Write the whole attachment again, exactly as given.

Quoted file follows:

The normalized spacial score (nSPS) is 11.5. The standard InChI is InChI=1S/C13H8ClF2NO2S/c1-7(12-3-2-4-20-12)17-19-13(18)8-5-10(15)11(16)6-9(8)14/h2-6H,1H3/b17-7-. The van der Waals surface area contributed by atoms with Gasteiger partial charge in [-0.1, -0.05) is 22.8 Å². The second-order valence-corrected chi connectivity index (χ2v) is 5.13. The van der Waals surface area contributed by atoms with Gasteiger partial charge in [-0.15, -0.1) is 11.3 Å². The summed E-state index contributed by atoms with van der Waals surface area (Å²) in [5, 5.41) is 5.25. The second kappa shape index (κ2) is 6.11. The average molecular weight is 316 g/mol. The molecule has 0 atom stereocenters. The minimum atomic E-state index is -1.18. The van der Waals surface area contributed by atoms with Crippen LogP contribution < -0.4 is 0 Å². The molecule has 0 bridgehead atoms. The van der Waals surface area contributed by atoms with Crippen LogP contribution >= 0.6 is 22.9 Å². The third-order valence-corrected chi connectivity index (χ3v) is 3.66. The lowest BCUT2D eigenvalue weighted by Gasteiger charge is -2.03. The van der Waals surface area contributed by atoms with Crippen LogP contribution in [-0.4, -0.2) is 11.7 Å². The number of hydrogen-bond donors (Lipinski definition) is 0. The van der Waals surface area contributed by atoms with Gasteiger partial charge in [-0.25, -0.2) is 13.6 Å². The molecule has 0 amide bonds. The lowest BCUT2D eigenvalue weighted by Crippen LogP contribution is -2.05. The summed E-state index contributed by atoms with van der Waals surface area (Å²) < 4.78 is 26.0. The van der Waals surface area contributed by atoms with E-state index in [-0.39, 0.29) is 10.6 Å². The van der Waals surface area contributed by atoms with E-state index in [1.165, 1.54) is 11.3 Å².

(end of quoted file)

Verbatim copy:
The normalized spacial score (nSPS) is 11.5. The standard InChI is InChI=1S/C13H8ClF2NO2S/c1-7(12-3-2-4-20-12)17-19-13(18)8-5-10(15)11(16)6-9(8)14/h2-6H,1H3/b17-7-. The van der Waals surface area contributed by atoms with Gasteiger partial charge in [-0.1, -0.05) is 22.8 Å². The second-order valence-corrected chi connectivity index (χ2v) is 5.13. The van der Waals surface area contributed by atoms with Gasteiger partial charge in [-0.15, -0.1) is 11.3 Å². The summed E-state index contributed by atoms with van der Waals surface area (Å²) in [5, 5.41) is 5.25. The second kappa shape index (κ2) is 6.11. The average molecular weight is 316 g/mol. The molecule has 0 atom stereocenters. The minimum atomic E-state index is -1.18. The van der Waals surface area contributed by atoms with Crippen LogP contribution < -0.4 is 0 Å². The molecule has 0 bridgehead atoms. The van der Waals surface area contributed by atoms with Crippen LogP contribution >= 0.6 is 22.9 Å². The third-order valence-corrected chi connectivity index (χ3v) is 3.66. The lowest BCUT2D eigenvalue weighted by Gasteiger charge is -2.03. The van der Waals surface area contributed by atoms with Crippen LogP contribution in [-0.4, -0.2) is 11.7 Å². The number of hydrogen-bond donors (Lipinski definition) is 0. The van der Waals surface area contributed by atoms with Gasteiger partial charge in [-0.25, -0.2) is 13.6 Å². The molecule has 0 amide bonds. The lowest BCUT2D eigenvalue weighted by Crippen LogP contribution is -2.05. The summed E-state index contributed by atoms with van der Waals surface area (Å²) < 4.78 is 26.0. The van der Waals surface area contributed by atoms with E-state index in [-0.39, 0.29) is 10.6 Å². The van der Waals surface area contributed by atoms with E-state index in [1.165, 1.54) is 11.3 Å².